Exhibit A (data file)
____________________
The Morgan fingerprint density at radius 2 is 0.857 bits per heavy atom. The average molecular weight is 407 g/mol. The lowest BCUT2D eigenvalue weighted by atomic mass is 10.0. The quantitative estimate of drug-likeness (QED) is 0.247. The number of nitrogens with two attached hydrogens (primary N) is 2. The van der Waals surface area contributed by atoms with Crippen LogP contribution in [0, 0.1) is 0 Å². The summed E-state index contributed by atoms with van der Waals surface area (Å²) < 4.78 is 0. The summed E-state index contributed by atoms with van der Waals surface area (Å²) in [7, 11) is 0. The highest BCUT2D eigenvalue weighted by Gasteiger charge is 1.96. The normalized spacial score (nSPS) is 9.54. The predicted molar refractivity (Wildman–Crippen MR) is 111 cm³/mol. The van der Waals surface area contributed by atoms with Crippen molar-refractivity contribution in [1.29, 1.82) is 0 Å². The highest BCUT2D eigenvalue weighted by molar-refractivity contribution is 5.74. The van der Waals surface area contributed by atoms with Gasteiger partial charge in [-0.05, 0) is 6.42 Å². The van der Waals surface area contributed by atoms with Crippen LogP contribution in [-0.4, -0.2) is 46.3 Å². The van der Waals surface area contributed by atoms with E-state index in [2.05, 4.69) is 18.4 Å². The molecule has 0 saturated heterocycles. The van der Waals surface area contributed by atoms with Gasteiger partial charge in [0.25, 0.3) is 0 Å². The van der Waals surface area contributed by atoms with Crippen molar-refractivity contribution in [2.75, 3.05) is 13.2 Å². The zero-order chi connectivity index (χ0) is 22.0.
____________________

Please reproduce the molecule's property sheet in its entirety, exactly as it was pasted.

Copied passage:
The Morgan fingerprint density at radius 2 is 0.857 bits per heavy atom. The average molecular weight is 407 g/mol. The lowest BCUT2D eigenvalue weighted by atomic mass is 10.0. The quantitative estimate of drug-likeness (QED) is 0.247. The number of nitrogens with two attached hydrogens (primary N) is 2. The van der Waals surface area contributed by atoms with Crippen LogP contribution in [0, 0.1) is 0 Å². The summed E-state index contributed by atoms with van der Waals surface area (Å²) < 4.78 is 0. The summed E-state index contributed by atoms with van der Waals surface area (Å²) in [7, 11) is 0. The highest BCUT2D eigenvalue weighted by Gasteiger charge is 1.96. The normalized spacial score (nSPS) is 9.54. The predicted molar refractivity (Wildman–Crippen MR) is 111 cm³/mol. The van der Waals surface area contributed by atoms with Crippen molar-refractivity contribution in [1.29, 1.82) is 0 Å². The highest BCUT2D eigenvalue weighted by molar-refractivity contribution is 5.74. The van der Waals surface area contributed by atoms with Gasteiger partial charge in [-0.05, 0) is 6.42 Å². The van der Waals surface area contributed by atoms with Crippen LogP contribution in [-0.4, -0.2) is 46.3 Å². The van der Waals surface area contributed by atoms with E-state index in [2.05, 4.69) is 18.4 Å². The molecule has 0 saturated heterocycles. The van der Waals surface area contributed by atoms with Gasteiger partial charge in [0.25, 0.3) is 0 Å². The van der Waals surface area contributed by atoms with Crippen molar-refractivity contribution in [2.75, 3.05) is 13.2 Å². The zero-order chi connectivity index (χ0) is 22.0.